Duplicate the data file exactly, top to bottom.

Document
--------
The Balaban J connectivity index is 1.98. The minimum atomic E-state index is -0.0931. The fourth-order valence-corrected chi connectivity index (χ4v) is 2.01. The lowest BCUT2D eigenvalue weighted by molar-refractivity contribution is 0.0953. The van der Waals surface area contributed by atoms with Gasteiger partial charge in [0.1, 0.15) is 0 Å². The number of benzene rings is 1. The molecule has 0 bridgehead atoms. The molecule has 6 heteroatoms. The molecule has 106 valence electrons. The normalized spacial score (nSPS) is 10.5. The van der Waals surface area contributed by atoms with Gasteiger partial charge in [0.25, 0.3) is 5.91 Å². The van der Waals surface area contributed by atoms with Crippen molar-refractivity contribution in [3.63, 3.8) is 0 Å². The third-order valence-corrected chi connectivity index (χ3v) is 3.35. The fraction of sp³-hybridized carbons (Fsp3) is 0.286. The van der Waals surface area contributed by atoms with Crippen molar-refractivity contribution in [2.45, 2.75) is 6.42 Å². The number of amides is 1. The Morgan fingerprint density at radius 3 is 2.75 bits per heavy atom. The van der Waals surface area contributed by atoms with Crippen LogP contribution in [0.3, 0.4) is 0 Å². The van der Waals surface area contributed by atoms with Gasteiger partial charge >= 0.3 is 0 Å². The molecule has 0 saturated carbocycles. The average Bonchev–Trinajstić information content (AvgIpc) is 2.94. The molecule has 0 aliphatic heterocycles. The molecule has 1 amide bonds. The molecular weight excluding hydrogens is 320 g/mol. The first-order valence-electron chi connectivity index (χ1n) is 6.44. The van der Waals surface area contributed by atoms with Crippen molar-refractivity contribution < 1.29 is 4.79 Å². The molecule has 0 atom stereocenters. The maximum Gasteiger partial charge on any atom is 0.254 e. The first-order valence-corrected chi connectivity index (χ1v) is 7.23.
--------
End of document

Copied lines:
The Balaban J connectivity index is 1.98. The minimum atomic E-state index is -0.0931. The fourth-order valence-corrected chi connectivity index (χ4v) is 2.01. The lowest BCUT2D eigenvalue weighted by molar-refractivity contribution is 0.0953. The van der Waals surface area contributed by atoms with Gasteiger partial charge in [0.1, 0.15) is 0 Å². The number of benzene rings is 1. The molecule has 0 bridgehead atoms. The molecule has 6 heteroatoms. The molecule has 106 valence electrons. The normalized spacial score (nSPS) is 10.5. The van der Waals surface area contributed by atoms with Gasteiger partial charge in [0.25, 0.3) is 5.91 Å². The van der Waals surface area contributed by atoms with Crippen molar-refractivity contribution in [3.63, 3.8) is 0 Å². The third-order valence-corrected chi connectivity index (χ3v) is 3.35. The fraction of sp³-hybridized carbons (Fsp3) is 0.286. The van der Waals surface area contributed by atoms with Crippen molar-refractivity contribution in [2.45, 2.75) is 6.42 Å². The number of amides is 1. The Morgan fingerprint density at radius 3 is 2.75 bits per heavy atom. The van der Waals surface area contributed by atoms with Crippen LogP contribution in [0.3, 0.4) is 0 Å². The van der Waals surface area contributed by atoms with Gasteiger partial charge >= 0.3 is 0 Å². The molecule has 0 saturated carbocycles. The average Bonchev–Trinajstić information content (AvgIpc) is 2.94. The molecule has 0 aliphatic heterocycles. The molecule has 1 amide bonds. The molecular weight excluding hydrogens is 320 g/mol. The first-order valence-electron chi connectivity index (χ1n) is 6.44. The van der Waals surface area contributed by atoms with Crippen molar-refractivity contribution < 1.29 is 4.79 Å². The molecule has 0 atom stereocenters. The maximum Gasteiger partial charge on any atom is 0.254 e. The first-order valence-corrected chi connectivity index (χ1v) is 7.23.